Lessons Learned from Functional Safety Standards

ISO26262 for Embedded Software Development

When developing safety critical systems functional safety standards are defined. There are several standards to choose from – for example ISO26262 for road vehicles, IEC61508 for different industries and DO-178B/DO-178C in avionics. However, for non-safety critical product development, there is no universal approach in order to ensure product quality.


Using the full functional safety standards for non-safety critical embedded products is not nescessary. Nevertheless, it makes sense to look into them when setting up design guidelines to implement general approaches.


ISO26262 outlines the whole lifecycle of the product development. It starts with the management of functional safety and goes from concept phase over development and supporting processes into production, operation and decommissioning.

Development Organization and Supporting Processes

ISO26262 specifies the main pillars of safety culture:

  1. Thourough Documentation is critical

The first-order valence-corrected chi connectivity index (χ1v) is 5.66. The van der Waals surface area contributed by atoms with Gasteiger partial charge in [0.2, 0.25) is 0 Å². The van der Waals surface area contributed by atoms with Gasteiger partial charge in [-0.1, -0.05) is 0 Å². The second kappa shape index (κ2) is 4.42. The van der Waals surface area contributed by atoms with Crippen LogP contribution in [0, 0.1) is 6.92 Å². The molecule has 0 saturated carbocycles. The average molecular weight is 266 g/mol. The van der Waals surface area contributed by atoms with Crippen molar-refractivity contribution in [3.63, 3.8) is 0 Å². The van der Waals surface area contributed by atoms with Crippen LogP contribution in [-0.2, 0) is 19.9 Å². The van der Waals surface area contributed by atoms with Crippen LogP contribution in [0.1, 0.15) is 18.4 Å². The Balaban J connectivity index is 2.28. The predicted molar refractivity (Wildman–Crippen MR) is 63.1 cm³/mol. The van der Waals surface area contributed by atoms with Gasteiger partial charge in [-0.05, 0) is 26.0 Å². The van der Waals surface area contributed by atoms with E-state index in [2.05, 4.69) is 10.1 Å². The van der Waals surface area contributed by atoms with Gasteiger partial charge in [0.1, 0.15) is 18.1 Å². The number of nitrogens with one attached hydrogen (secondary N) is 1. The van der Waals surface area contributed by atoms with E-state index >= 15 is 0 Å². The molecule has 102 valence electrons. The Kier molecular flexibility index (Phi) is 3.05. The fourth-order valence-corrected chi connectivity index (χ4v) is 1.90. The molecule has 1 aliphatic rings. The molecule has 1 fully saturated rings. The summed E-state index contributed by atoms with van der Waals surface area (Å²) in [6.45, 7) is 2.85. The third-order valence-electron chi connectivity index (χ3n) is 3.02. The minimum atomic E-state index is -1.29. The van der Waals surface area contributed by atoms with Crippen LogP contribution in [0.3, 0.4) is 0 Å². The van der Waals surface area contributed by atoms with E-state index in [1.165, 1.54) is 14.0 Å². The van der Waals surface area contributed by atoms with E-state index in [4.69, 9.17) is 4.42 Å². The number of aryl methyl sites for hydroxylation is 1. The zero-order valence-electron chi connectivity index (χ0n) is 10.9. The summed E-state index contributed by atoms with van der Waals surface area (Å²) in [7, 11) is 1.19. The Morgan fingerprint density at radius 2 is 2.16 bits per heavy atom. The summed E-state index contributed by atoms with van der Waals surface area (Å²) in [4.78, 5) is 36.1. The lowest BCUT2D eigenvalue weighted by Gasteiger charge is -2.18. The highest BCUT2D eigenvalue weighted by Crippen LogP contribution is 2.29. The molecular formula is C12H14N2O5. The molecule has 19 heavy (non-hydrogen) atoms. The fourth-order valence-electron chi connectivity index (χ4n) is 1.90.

2. General Practices should be standardized
  3. System Design proceeds for each feature
  4. Build Systems should be customized

The Software Development Process

ISO26262 covers a wide range of failures which are not relevant for normal development processes. However, Code Coverage, Detecting Issues in the Code, Diagnostic Capabilities, Verification methods and software testing are lined out as well.

Concept Reply highlights the most important aspects and mixes it with additional advice – for example the advantage and disadvantage of reusing code from different projects.


Testing is usually one of the largest parts of the development process. It is separated into the general types Acceptance Testing, System Testing, Integration Testing and Unit testing. For catching bugs as many cheap ways as possible should be used. To note here is the fact that the quality of software increases with each level of testing.

Concept Reply outlines several chanllenges in the testing process and explains organizational counter actions learned from functional safety standards.